How to Pack the Ultimate Carry-On Bag of Snacks


As we head into the long holiday weekend, we’re reminded of the time our co-founders Merrill Stubbs and Amanda Hesser jetted off to Japan on a 14-hour flight—and the magical Mary Poppins bag of plane snacks that Merrill packed. We asked her how she managed to plan such a feast. Here are her tips.

Merrill's 10 Commandments of Eating While Traveling

  • Plan your picnic ahead of time and buy as much as you can before you hit the road/air. You’ll be less stressed, and odds are you’ll spend less and end up with much better options. A wedge of good cheese and a baguette can easily be shared among three or four people and should set you back less than two soggy airport sandwiches.
  • Choose items that can last for a while at room temperature without suffering (e.g. cured meats instead of fresh, crackers instead of bread, hard cheeses instead of soft). Even for a short flight, you’ll need to account for the additional time spent getting to/from the airport, going through security, etc.

Reusable Silicone Storage Bags

Reusable Silicone Storage Bags


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Shichimi Togarashi Granola

Shichimi Togarashi Granola
by Emma Laperruque

  • Plan for several mini meals instead of one or two large ones. We (and our kids) tend to get peckish while traveling—normally we’re not proponents of eating out of boredom, but these are extraordinary circumstances!
  • Pack your food in appropriate containers. Either use disposables like foil or old deli containers that you can toss immediately, or—even better—reusable bags that you can wash and press into service during your trip (we take lots of these silicone bags, which can hold snacks for our kids throughout the trip—also great for wet bathing suits!).

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My #1 Best Tip for Traveling With Kids (+ Other Tricks I Keep Up My Sleeves)

  • Include a couple of special treats—now’s the perfect time to splurge on those fancy Italian chocolates or handmade spelt crackers you’ve been eyeing.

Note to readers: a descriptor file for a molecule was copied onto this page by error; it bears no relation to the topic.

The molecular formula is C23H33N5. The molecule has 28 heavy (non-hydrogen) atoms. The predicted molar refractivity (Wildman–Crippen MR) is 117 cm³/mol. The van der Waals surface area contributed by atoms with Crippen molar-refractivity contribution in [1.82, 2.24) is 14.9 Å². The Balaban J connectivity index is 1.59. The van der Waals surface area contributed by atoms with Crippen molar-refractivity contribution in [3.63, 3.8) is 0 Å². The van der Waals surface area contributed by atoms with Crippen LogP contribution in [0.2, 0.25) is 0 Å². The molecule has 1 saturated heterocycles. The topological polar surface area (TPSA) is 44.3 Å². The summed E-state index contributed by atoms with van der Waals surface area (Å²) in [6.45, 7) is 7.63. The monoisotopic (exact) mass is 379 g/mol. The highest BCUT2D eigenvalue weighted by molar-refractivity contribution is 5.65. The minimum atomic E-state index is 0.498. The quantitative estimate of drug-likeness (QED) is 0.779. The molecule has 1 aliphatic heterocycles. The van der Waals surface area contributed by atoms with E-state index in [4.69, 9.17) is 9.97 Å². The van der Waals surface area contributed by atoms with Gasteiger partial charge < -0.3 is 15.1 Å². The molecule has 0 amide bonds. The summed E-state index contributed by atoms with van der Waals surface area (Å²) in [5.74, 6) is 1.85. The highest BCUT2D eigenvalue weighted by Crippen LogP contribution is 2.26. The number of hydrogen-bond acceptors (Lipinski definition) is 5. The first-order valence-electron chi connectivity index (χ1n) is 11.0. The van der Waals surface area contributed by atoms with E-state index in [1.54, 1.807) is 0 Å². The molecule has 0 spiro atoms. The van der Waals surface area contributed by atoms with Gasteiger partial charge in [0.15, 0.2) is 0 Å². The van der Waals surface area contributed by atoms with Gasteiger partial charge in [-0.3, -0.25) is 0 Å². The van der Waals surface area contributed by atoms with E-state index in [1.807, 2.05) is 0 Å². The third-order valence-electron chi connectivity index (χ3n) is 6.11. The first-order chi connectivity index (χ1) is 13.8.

• Focus on things that don’t require utensils, or a transfer from one container to another. Dried fruit, nuts and seeds, cut up veggies, and homemade pita chips and hummus are all good options.
  • Pack things that range the full flavor spectrum to keep things interesting (see #3 re: boredom above). This will also help you avoid eating too much salt, which can cause uncomfortable fluid retention.

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This Is the No. 1 Food Experience in the World Right Now
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7 TSA-Approved Bags That Make Traveling Much Easier
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  • Opt for assertive flavors (olives, herbed or wheaty crackers instead of plain, aged cheeses). Your tastebuds are less sensitive when traveling, for a whole host of reasons, so you’ll want to stay away from bland foods.
  • Eat the most perishable items first, and work towards the least perishable. If you only get part-way through that prosciutto and fontina baguette with arugula or you’re left with a bunch of battered bananas, those will have to go straight in the trash when you land. Leftover nuts or rice crackers will last you the rest of the trip.
  • Pack some napkins and wet wipes. If you bring delicate produce like tomatoes, peaches or plums, wrap the fruit carefully in the napkins to keep them from bruising or splitting.

A peek inside Merrill's snack bag.

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What snacks do you pack while traveling? Let us know in the comments below.

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